A beneficial form of the Botrytis Cinerea fungus, which can dehydrate grapes, concentrating their sugars and flavors. It's essential for certain sweet wines like Sauternes and Tokaji.


A scale used predominantly in Germany to measure the must weight of grape juice, indicating ripeness levels and potential alcohol content.

Orange Wine:

A type of wine made by fermenting white wine grapes with their skins, similar to red wine production. The result is a wine with a distinctive orange hue and robust character.


The practice of letting grapevines produce too many grapes, which can lead to diluted or unripe wines due to the vine's inability to support the excessive fruit.


French term for a scallop, sometimes used in wine descriptors to refer to a delicate briny or sea-like quality in certain wines, especially whites from coastal regions.


Short for "Pétillant Naturel." A method of producing sparkling wine where the primary fermentation finishes in the bottle, trapping carbon dioxide and creating natural bubbles.


Compounds present in grape skins, seeds, and stems that influence a wine's flavor, color, and texture. Tannins are a well-known group of phenolics.

Pied de Cuve:

A small starter fermentation used to kickstart the primary fermentation, ensuring a healthy and vigorous yeast population.

Press Fractioning:

Separating the juice obtained during pressing into different fractions based on quality, with the initial, gentler pressings often producing superior wine.

Punch Down:

A method of cap management where the floating grape skins are physically pushed down into the fermenting juice, aiding extraction.


Large, egg-shaped clay vessels used for fermenting and aging wines in traditional Georgian winemaking.


A type of flavonoid found in wine, especially in reds, known for its antioxidant properties.


A pattern of interconnected lines or networks observed in certain wine crystals, often related to tartrate formations.


A process in sparkling wine production, especially in the traditional method, where bottles are gradually tilted and turned to collect sediment at the neck for removal.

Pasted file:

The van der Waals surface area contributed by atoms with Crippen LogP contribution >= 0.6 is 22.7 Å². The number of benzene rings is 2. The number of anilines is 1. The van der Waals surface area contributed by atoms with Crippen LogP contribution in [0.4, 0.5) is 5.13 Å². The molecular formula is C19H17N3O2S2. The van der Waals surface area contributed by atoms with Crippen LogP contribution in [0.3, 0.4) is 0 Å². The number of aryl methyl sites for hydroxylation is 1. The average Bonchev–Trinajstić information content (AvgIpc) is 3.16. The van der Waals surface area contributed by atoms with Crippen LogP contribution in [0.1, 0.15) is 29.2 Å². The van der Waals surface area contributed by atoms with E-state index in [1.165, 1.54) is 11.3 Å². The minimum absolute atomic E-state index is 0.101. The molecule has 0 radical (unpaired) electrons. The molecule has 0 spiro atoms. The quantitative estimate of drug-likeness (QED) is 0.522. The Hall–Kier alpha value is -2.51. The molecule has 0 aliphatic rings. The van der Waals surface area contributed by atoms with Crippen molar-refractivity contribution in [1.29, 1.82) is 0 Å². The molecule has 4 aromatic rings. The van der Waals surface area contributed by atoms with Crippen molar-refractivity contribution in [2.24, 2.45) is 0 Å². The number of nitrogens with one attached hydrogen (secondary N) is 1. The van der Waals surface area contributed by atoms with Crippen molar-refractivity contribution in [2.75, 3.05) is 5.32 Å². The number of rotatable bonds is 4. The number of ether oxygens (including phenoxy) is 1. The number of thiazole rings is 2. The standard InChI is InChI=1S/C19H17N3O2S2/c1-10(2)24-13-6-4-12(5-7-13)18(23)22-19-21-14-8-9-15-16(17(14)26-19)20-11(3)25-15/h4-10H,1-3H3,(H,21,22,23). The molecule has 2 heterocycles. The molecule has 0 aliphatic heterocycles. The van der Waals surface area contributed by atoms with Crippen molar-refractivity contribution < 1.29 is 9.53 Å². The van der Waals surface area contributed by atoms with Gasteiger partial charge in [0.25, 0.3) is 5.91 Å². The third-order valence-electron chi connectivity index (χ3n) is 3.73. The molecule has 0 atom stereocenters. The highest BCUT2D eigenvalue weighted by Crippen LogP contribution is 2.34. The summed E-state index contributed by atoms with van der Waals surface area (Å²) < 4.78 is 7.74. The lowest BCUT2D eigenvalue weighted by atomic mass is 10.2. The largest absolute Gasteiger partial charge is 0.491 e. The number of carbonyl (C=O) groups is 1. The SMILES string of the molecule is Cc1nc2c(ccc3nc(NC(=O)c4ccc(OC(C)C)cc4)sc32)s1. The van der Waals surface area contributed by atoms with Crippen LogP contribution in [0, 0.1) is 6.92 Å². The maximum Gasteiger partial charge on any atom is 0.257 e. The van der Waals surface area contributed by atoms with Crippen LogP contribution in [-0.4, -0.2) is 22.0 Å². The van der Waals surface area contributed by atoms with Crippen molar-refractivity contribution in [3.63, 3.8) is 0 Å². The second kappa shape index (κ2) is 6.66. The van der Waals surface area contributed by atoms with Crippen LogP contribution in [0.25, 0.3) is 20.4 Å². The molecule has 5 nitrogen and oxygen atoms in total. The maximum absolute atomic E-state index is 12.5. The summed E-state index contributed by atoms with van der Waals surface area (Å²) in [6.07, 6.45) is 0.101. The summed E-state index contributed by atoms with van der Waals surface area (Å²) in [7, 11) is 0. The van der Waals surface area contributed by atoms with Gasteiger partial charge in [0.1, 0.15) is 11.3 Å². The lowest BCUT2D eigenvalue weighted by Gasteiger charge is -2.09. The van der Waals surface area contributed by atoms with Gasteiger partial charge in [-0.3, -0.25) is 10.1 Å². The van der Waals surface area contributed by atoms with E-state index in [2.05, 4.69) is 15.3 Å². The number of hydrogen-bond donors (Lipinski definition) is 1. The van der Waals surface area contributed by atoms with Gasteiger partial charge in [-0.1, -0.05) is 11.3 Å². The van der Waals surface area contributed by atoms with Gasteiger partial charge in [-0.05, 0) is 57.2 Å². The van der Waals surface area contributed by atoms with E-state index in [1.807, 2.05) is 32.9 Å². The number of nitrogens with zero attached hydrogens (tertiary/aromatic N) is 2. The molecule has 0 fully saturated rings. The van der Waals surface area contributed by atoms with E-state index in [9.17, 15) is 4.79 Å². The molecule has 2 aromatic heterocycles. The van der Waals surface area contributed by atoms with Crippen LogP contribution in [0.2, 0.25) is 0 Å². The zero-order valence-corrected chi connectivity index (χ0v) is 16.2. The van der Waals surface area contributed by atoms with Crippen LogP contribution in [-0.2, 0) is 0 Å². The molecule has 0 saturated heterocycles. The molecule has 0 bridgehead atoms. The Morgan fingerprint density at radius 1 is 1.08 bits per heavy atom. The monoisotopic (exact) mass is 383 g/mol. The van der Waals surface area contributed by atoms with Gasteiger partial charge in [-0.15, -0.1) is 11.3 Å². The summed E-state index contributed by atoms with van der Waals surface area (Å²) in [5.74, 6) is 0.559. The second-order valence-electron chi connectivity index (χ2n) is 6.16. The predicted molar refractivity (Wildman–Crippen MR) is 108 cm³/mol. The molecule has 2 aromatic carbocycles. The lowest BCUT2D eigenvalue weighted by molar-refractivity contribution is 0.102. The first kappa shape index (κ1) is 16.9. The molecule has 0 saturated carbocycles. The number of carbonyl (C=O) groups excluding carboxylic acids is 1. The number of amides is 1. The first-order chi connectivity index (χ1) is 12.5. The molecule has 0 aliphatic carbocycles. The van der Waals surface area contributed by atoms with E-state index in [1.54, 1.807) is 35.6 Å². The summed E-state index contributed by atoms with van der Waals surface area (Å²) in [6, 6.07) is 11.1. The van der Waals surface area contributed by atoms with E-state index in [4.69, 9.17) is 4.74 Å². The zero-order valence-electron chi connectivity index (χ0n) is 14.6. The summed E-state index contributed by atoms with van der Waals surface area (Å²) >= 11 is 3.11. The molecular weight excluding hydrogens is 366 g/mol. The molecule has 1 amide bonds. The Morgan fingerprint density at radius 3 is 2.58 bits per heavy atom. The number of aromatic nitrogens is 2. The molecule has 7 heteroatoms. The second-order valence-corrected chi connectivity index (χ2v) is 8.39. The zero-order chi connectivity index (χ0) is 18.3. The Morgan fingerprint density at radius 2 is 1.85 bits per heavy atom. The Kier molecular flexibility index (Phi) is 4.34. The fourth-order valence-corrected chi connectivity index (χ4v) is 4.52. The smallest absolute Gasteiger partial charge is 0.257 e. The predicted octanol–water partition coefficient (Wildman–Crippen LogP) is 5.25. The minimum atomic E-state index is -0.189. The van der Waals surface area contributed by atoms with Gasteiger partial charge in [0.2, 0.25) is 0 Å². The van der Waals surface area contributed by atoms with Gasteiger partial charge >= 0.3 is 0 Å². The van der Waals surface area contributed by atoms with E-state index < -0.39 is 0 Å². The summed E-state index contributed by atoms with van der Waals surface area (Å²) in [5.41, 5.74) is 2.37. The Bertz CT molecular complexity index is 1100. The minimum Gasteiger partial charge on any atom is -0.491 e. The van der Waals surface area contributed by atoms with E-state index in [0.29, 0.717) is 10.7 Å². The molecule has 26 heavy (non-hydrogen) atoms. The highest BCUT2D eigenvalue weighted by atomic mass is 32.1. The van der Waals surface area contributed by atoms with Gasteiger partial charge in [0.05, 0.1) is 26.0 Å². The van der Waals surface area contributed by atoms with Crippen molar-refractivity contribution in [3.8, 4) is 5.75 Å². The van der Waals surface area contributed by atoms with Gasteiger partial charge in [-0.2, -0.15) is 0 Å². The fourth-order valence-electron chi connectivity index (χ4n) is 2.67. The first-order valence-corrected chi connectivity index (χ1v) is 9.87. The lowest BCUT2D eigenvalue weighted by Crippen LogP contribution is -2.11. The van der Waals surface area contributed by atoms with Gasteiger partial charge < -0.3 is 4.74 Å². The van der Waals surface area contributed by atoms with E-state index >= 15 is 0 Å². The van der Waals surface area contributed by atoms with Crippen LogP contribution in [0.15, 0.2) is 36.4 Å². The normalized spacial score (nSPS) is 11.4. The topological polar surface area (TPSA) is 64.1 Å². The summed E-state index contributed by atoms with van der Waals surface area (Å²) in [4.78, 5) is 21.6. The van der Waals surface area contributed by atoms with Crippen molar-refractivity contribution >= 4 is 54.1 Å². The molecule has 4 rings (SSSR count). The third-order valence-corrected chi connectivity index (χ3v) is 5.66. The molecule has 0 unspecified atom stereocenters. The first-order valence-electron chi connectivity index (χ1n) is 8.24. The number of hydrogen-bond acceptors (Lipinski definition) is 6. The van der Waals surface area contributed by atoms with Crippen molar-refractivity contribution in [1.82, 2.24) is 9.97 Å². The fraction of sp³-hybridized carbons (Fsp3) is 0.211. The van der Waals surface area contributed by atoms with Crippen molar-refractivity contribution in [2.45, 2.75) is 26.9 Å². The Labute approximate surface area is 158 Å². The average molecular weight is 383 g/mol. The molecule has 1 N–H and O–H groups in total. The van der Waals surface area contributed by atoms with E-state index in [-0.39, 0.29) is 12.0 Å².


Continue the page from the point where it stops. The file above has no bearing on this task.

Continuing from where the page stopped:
A method of producing rosé wine by "bleeding" off a portion of red wine juice after limited contact with skins, then fermenting it separately.


The process of introducing a gentle stream of inert gas, usually nitrogen or carbon dioxide, into wine to remove dissolved oxygen and prevent oxidation.


A term used to describe the flavor or aroma of wine reminiscent of green stems, often resulting from including stems during fermentation.

Sur Lie:

A French term indicating that a wine has been left to age on its lees, often seen on bottles of Muscadet and some sparkling wines.


Polyphenolic compounds found in wine, contributing to its structure, aging potential, and sometimes astringency. Tannins are primarily derived from grape skins, seeds, and oak barrels.


Crystalline deposits that can form in wine, especially in cooler conditions. They're harmless and consist mainly of potassium bitartrate.

Tertiary Aromas:

Complex aromas that develop in wine as it ages in the bottle, resulting from slow chemical reactions over time.

Ugni Blanc:

A white grape variety widely cultivated in France, especially known as the primary grape used in Cognac production.


The air space left in a wine bottle or barrel, between the wine and the cork or lid. Managing ullage is crucial to prevent excessive oxidation.


The period in the grape ripening process when the berries change color and begin to soften. For red varieties, green grapes turn red or purple, and for white varieties, they turn yellow or translucent.


A type of aromatized wine infused with various botanicals, including herbs, spices, and barks. It's often consumed as an aperitif or used in cocktails.


Refers to aromas and flavors in wine reminiscent of green or growing plants, often indicating underripe grapes or specific grape varieties.

Vin de Paille:

A French term for "straw wine," a dessert wine made by drying grapes on straw mats to concentrate sugars before fermentation.


The entire winemaking process, from grape harvest to bottling.

Volatile Acidity:

Undesirable acidic compounds in wine, especially acetic acid, which can impart a vinegary smell. It's considered a wine fault if present in excessive amounts.

Whole Cluster Fermentation:

A winemaking technique where entire clusters of grapes, including stems, are fermented together, often resulting in spicier, more structured wines.

Wine Diamonds:

Crystalline deposits, primarily potassium bitartrate, that can form in bottled wine, especially when exposed to low temperatures.

Wine Fault:

An undesirable characteristic in wine resulting from flaws in the winemaking process, storage conditions, or grape quality.


The vascular tissue in grapevines responsible for transporting water and nutrients from the roots to the rest of the plant.

Yeast Assimilable Nitrogen (YAN):

Nitrogen compounds available for yeast metabolism during fermentation, influencing fermentation speed and health.

Yeast Autolysate:

Compounds released into wine when yeast cells break down after death, contributing to flavor and mouthfeel.


A complex of enzymes found in yeast cells that catalyze the conversion of sugar into alcohol and carbon dioxide during fermentation.


A subset of biochemistry focusing on the study of fermentation and its practical applications, especially in winemaking and brewing.